First is housing. Housing is a very difficult situation in this province. As members here from both sides, of course, will know, for many, and especially for families, the cost of housing is prohibitive — the cost of home purchases.

For those of us who live in urban areas, in Vancouver and Victoria, in parts of the Fraser Valley, in Kelowna, housing ownership is very, very challenging. Million-dollar homes are not that rare anymore. There was a day when nobody would have imagined that. Now a million dollars for a house in Vancouver…. You get shaking your head on how on earth that's worth a million dollars, but the market will bear that, and that means they're just not available to people.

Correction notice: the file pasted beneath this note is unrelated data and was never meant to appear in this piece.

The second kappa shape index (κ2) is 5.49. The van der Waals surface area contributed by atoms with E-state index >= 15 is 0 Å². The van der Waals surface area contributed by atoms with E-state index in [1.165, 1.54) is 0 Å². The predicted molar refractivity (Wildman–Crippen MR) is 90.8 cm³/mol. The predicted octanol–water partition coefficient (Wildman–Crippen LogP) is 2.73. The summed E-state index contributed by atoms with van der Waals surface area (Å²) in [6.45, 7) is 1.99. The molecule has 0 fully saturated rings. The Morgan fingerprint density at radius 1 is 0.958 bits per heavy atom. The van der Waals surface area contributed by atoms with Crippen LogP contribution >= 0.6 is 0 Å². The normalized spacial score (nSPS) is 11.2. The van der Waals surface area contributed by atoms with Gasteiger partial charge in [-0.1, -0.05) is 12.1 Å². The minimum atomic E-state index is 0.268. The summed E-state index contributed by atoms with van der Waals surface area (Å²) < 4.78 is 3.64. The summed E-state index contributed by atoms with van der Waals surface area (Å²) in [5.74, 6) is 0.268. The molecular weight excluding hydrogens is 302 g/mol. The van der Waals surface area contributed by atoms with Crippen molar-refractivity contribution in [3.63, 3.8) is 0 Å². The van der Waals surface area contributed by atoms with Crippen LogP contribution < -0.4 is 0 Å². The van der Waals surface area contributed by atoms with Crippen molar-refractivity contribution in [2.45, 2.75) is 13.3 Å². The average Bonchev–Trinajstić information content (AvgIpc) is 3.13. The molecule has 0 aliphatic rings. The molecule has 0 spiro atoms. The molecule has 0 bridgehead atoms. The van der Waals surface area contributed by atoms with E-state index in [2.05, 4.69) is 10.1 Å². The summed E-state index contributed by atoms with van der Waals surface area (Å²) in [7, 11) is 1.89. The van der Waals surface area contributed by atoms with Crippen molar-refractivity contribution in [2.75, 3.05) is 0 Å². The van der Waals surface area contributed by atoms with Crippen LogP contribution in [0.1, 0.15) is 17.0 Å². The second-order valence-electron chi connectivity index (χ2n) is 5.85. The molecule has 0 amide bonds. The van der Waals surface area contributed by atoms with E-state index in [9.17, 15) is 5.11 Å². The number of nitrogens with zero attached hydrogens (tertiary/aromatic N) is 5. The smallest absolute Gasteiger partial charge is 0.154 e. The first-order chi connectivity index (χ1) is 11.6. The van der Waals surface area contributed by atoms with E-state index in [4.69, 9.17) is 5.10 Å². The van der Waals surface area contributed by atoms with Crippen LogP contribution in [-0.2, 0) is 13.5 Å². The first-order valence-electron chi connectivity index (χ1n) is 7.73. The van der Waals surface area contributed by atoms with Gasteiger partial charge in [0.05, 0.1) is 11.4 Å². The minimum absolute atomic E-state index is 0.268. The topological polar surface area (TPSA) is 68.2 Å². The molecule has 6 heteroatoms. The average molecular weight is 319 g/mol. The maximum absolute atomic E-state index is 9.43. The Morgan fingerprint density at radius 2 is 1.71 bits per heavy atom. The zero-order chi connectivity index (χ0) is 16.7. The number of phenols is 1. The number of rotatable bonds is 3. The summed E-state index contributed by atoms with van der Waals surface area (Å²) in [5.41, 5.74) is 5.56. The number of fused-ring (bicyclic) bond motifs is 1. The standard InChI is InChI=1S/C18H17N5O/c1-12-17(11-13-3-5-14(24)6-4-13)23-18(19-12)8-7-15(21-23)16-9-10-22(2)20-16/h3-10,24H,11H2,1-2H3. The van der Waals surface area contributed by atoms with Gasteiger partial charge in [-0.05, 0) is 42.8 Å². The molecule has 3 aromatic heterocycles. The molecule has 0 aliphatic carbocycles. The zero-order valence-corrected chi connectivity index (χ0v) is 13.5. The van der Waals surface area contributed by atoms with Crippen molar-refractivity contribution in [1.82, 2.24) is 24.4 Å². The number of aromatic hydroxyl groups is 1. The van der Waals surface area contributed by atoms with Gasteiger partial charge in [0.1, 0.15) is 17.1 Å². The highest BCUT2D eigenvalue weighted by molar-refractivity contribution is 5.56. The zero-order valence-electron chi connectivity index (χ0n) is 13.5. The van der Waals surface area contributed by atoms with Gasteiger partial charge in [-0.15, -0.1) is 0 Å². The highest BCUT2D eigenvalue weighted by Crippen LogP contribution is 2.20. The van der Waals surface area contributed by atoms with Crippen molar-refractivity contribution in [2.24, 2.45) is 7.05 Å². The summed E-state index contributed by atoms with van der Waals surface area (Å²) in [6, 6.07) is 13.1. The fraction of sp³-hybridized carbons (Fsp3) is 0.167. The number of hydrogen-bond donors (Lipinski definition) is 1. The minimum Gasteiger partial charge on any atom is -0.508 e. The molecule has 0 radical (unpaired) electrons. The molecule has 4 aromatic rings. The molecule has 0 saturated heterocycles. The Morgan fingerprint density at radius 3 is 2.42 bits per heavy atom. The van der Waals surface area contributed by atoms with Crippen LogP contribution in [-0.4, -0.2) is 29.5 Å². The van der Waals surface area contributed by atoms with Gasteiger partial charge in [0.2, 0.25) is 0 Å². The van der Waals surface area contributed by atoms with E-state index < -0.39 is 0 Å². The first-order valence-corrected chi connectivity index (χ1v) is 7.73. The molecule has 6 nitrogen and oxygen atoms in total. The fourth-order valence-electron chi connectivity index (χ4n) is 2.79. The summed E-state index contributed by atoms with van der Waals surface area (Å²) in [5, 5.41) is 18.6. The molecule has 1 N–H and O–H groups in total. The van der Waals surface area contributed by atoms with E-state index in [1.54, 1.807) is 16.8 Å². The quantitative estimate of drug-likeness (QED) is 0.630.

It's not just the cost of home ownership, but it's the lack of affordable rental housing for those folks, for families who are looking to rent, and we have a very big challenge here. We have a growing number of people who are in that area. I'm not talking about people who are at the very low end, but when you look at families in the $30,000, $40,000, $50,000 range, for them to find a home…. We hear from CMHC that roughly about a third of your income should be the amount that you should pay for housing in terms of affordability. Well, that starts looking like $1,200 or $1,300 a month for a place.

You try to find a three-bedroom place in Vancouver or in Surrey or, I know, in the Speaker's community in Richmond. If you try to find a reasonable three-bedroom place for $1,200 a month, you're not going to find it to rent. It's pretty hard to find.